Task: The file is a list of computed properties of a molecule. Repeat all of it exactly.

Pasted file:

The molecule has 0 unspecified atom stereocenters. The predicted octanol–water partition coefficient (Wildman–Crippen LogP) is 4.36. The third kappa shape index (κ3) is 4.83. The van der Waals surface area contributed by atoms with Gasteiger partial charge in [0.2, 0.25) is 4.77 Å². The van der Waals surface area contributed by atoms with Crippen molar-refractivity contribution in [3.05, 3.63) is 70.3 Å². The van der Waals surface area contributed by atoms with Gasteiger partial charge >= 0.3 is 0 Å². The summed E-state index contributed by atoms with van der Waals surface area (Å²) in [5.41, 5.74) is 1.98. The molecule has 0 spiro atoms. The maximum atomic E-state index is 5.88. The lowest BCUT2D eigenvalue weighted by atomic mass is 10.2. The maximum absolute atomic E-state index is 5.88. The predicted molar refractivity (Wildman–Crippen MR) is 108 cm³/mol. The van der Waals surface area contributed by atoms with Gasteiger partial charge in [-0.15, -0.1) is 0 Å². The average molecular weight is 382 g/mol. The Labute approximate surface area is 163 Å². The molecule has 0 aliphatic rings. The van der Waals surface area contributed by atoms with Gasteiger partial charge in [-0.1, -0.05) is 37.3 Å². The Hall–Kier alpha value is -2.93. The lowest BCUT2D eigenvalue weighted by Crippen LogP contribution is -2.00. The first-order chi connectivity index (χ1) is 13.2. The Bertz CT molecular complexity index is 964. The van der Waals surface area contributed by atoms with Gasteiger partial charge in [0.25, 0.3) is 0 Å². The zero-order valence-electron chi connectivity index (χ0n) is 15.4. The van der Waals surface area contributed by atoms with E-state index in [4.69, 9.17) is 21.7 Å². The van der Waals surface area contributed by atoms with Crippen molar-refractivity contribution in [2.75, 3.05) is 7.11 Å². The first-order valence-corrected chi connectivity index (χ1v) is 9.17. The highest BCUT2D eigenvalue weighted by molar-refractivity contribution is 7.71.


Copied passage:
The molecule has 0 unspecified atom stereocenters. The predicted octanol–water partition coefficient (Wildman–Crippen LogP) is 4.36. The third kappa shape index (κ3) is 4.83. The van der Waals surface area contributed by atoms with Gasteiger partial charge in [0.2, 0.25) is 4.77 Å². The van der Waals surface area contributed by atoms with Crippen molar-refractivity contribution in [3.05, 3.63) is 70.3 Å². The van der Waals surface area contributed by atoms with Gasteiger partial charge >= 0.3 is 0 Å². The summed E-state index contributed by atoms with van der Waals surface area (Å²) in [5.41, 5.74) is 1.98. The molecule has 0 spiro atoms. The maximum atomic E-state index is 5.88. The lowest BCUT2D eigenvalue weighted by atomic mass is 10.2. The maximum absolute atomic E-state index is 5.88. The predicted molar refractivity (Wildman–Crippen MR) is 108 cm³/mol. The van der Waals surface area contributed by atoms with Gasteiger partial charge in [-0.15, -0.1) is 0 Å². The average molecular weight is 382 g/mol. The Labute approximate surface area is 163 Å². The molecule has 0 aliphatic rings. The van der Waals surface area contributed by atoms with Gasteiger partial charge in [-0.1, -0.05) is 37.3 Å². The Hall–Kier alpha value is -2.93. The lowest BCUT2D eigenvalue weighted by Crippen LogP contribution is -2.00. The first-order chi connectivity index (χ1) is 13.2. The Bertz CT molecular complexity index is 964. The van der Waals surface area contributed by atoms with Gasteiger partial charge in [0.25, 0.3) is 0 Å². The zero-order valence-electron chi connectivity index (χ0n) is 15.4. The van der Waals surface area contributed by atoms with E-state index in [4.69, 9.17) is 21.7 Å². The van der Waals surface area contributed by atoms with Crippen molar-refractivity contribution in [2.75, 3.05) is 7.11 Å². The first-order valence-corrected chi connectivity index (χ1v) is 9.17. The highest BCUT2D eigenvalue weighted by molar-refractivity contribution is 7.71.